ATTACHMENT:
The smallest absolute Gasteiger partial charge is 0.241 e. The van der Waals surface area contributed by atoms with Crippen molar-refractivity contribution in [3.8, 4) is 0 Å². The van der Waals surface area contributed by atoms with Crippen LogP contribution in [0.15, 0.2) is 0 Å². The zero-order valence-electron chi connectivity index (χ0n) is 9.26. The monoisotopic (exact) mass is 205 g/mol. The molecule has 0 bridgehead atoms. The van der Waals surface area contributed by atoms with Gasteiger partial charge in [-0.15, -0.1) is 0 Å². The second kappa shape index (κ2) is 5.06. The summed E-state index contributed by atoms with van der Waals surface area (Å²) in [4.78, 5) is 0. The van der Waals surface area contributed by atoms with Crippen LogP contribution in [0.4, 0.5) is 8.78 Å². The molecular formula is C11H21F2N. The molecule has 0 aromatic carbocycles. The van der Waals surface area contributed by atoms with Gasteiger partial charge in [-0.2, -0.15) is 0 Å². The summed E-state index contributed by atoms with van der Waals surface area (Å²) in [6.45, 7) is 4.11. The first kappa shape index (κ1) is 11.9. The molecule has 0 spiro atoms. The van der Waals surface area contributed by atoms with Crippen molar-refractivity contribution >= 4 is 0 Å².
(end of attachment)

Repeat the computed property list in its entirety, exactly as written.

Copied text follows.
The smallest absolute Gasteiger partial charge is 0.241 e. The van der Waals surface area contributed by atoms with Crippen molar-refractivity contribution in [3.8, 4) is 0 Å². The van der Waals surface area contributed by atoms with Crippen LogP contribution in [0.15, 0.2) is 0 Å². The zero-order valence-electron chi connectivity index (χ0n) is 9.26. The monoisotopic (exact) mass is 205 g/mol. The molecule has 0 bridgehead atoms. The van der Waals surface area contributed by atoms with Gasteiger partial charge in [-0.15, -0.1) is 0 Å². The second kappa shape index (κ2) is 5.06. The summed E-state index contributed by atoms with van der Waals surface area (Å²) in [4.78, 5) is 0. The van der Waals surface area contributed by atoms with Crippen LogP contribution in [0.4, 0.5) is 8.78 Å². The molecular formula is C11H21F2N. The molecule has 0 aromatic carbocycles. The van der Waals surface area contributed by atoms with Gasteiger partial charge in [-0.2, -0.15) is 0 Å². The summed E-state index contributed by atoms with van der Waals surface area (Å²) in [6.45, 7) is 4.11. The first kappa shape index (κ1) is 11.9. The molecule has 0 spiro atoms. The van der Waals surface area contributed by atoms with Crippen molar-refractivity contribution >= 4 is 0 Å².